Sisters (2001)

As a fan of Sergei Bodrov Jr Brother (Brat 1997) and Brother II (Brat II 2000), I was delighted to find a copy of the film that was supposed to be his directorial debut, Sisters (Syostry 2001). The film was made the year before the tragic death of the director in an avalanche while on location in the Caucasus. Bodrov jr’s father also directed a number of excellent Russian films including (Prisoner of the Mountains, Mongol, East/West).

While Brother I and II concentrate on the relationships between brothers, Sisters focuses, as the title suggests, on the relationship between a pair of sisters–13-year-old Sveta (Oksana Akinshina) and her spoiled eight-year-old half-sister, Dina (Katya Gorina). The film begins with the release of Sveta’s step-father, gangster Alik (Roman Ageyev) from prison. While Dina and her mother Natasha (Tatyana Kolganova) are excited at Alik’s imminent return, Sveta lives with her grandmother and seems cut out of the intimate family circle. She’s been told that she doesn’t even “have a father,” and while she doesn’t pass judgment on her mother, there’s the implication that she’s not holding out much hope that her mother will ever come to her senses about Alik. Sveta, who has a life and friends of her own, is an unusual girl. She’s practical, driven by common sense, and her career goal is to be a sniper.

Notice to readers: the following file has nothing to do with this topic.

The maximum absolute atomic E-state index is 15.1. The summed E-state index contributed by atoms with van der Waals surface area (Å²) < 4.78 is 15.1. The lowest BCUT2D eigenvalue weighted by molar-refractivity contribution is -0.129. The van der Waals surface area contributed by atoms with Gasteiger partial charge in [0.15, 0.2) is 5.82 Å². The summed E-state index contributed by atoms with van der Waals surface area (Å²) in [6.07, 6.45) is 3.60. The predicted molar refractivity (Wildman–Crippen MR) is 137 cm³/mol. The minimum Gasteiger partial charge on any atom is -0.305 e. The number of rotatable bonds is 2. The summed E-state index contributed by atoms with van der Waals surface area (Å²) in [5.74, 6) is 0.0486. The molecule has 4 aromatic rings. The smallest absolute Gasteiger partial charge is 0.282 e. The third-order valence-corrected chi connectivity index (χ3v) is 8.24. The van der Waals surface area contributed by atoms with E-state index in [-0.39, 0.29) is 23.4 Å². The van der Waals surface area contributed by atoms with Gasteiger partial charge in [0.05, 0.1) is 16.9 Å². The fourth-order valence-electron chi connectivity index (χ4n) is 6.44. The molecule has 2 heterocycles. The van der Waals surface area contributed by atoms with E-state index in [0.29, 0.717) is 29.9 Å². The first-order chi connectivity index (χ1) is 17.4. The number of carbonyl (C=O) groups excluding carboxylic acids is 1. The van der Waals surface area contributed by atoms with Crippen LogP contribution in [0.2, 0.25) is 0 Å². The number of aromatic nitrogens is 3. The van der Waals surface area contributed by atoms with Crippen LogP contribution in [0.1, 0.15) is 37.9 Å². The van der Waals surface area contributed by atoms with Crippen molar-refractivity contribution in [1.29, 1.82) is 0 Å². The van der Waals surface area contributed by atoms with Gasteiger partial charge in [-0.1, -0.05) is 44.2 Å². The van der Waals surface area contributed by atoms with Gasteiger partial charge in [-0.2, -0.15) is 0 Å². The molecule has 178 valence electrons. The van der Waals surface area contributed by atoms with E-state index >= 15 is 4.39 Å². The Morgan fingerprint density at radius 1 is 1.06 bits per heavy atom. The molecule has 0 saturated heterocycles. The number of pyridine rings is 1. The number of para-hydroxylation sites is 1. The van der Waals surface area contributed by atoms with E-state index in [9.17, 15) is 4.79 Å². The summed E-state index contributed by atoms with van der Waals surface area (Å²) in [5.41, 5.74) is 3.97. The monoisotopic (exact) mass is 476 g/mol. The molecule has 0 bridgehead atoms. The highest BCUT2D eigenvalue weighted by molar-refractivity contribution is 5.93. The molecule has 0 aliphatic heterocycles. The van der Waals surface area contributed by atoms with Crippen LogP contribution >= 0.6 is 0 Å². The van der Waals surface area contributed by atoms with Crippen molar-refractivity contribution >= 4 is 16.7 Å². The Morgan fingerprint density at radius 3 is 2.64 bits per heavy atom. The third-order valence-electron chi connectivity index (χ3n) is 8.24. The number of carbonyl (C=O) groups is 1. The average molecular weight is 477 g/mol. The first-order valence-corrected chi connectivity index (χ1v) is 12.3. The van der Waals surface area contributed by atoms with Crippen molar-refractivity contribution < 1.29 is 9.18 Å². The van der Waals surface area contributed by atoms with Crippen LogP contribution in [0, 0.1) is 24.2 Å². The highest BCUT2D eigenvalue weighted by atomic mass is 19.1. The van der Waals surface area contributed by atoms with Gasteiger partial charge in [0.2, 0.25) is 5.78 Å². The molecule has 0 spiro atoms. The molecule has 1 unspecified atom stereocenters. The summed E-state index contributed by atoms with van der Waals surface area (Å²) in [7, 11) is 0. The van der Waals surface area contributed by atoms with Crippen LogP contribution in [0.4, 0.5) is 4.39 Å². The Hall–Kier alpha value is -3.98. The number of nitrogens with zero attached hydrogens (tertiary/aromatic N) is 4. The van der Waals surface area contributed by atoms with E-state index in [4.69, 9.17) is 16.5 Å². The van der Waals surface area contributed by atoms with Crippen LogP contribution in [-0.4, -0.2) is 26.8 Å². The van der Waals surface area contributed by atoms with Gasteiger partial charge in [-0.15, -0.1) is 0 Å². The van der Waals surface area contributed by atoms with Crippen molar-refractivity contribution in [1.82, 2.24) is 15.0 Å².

Alik’s release doesn’t turn out to be quite the celebration everyone expected. His boss demands the money that Alik, a mid-level gangster, claims the police took from him, and war is declared between the two groups. Alik hides the two girls in a safe house until things settle down, but instead the girls end up on the run from the gangsters who want to hold Dina hostage until their money is returned. 

The plot creates some excellent contrasts between the sisters. Dina is loved and cherished while Sveta realises that she’s unwanted and a nuisance more than anything else. Dina, who’s treated like a little princess by her parents, expects good things to come her way while Sveta anticipates the worst. Sveta and Dina are not particularly close, but as the story winds on and strong-willed Sveta continues to elude the gangsters using her wits, the two girls become closer and gradually they begin to appreciate each other. 

While there are gangsters and some shoot outs in the film, the emphasis is on the thrill of the chase and the bonding between  the two girls, so there is less violence than the Brothers films. There are some excellent scenes here that offer glimpses into gypsy life. Look out for Bodrov in a cameo role as a gangster in an SUV.  

Oksana Akinshina also starred in the amazing 2002 Lucas Moodysson film Lilya-4-Ever, and in Sisters her talent is once again impressive. While as Sveta she didn’t seem to be 13 years old, nonetheless, she carried off the role of the cynical, unflappable teenager.

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